Significant breakthrough in search for tinnitus cure?

Photo credit: Ketut Subiyanto

by Daniel Fink, MD, Chair, The Quiet Coalition

This report from SciTechDaily has the same title as my title for this blog post, but without the question mark I added. Pardon my skepticism, but I’ll wait until the study described is repeated by other researchers on a larger population with a double-blinded study design.

The report is about a study done in Australia using a smartphone-based app to offer sound therapy to treat, not cure, tinnitus. The app was compared to a white noise therapy.

Tinnitus, ringing in the ears, is thought to be some type of “rewiring” of brain circuits involved with sound perception, causing the perception of sound when there is no external sound source. Tinnitus is most often perceived as a ringing in the ears, but it can also be a buzzing or clicking sound. It can be very annoying for some people, less so for others. Like many with tinnitus, I developed mine after a one-time exposure to noise. Also like too many people with tinnitus, I had no idea that a one-time exposure to loud noise would lead to tinnitus for the rest of my life.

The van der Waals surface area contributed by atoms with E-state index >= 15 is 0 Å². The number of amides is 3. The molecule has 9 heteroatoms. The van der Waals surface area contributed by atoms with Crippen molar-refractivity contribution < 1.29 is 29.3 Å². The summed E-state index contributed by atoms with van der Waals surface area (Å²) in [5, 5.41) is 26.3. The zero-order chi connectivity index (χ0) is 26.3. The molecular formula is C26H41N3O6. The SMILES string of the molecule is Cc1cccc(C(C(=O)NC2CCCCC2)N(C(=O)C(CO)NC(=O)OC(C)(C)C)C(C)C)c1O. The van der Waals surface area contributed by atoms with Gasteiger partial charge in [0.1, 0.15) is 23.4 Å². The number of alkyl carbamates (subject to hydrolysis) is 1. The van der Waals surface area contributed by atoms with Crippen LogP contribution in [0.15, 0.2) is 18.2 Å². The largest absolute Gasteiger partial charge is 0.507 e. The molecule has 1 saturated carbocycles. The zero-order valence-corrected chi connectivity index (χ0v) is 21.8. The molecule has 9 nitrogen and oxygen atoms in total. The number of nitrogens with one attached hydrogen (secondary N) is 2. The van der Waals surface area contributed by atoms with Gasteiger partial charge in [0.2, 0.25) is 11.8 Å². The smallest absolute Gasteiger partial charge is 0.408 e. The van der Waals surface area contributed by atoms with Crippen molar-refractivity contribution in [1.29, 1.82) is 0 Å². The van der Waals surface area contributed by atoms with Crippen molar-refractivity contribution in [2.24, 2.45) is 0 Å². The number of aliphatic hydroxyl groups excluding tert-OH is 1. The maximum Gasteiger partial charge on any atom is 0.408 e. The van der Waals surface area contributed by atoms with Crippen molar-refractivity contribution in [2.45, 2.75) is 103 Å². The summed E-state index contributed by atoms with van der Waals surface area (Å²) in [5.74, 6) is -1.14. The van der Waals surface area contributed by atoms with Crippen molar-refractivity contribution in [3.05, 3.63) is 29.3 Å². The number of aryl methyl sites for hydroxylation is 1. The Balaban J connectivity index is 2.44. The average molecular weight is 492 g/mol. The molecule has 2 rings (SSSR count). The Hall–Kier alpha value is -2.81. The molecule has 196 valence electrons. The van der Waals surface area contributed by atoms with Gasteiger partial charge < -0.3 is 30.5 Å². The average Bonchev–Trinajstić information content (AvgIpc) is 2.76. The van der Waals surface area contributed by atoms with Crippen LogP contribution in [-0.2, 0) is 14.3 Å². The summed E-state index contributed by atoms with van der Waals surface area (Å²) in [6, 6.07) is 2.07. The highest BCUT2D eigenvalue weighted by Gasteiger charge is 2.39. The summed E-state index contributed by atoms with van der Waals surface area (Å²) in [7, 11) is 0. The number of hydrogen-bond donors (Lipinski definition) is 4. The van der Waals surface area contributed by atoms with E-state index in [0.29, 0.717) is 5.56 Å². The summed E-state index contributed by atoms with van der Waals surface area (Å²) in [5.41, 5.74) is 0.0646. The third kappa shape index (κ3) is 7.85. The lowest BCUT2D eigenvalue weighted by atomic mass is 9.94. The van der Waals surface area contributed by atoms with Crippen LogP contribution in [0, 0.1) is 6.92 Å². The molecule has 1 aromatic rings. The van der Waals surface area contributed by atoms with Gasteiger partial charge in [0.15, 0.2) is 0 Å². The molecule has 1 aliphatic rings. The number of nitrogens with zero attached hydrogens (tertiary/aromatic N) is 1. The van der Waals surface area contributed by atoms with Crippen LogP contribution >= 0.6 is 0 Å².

There are many treatments for tinnitus, most involving some sort of sound therapy, but none approved by the FDA. That means that none has been demonstrated to the FDA’s high evidentiary standard to be safe and effective.

While tinnitus has many causes–ear infections and head trauma among them–the most common cause of tinnitus is noise exposure.

And that means prevention of tinnitus is very easy: avoid exposure to loud sounds and you most likely won’t ever develop tinnitus.

Remember: if it sounds loud, it’s too loud, and your auditory health is at risk.

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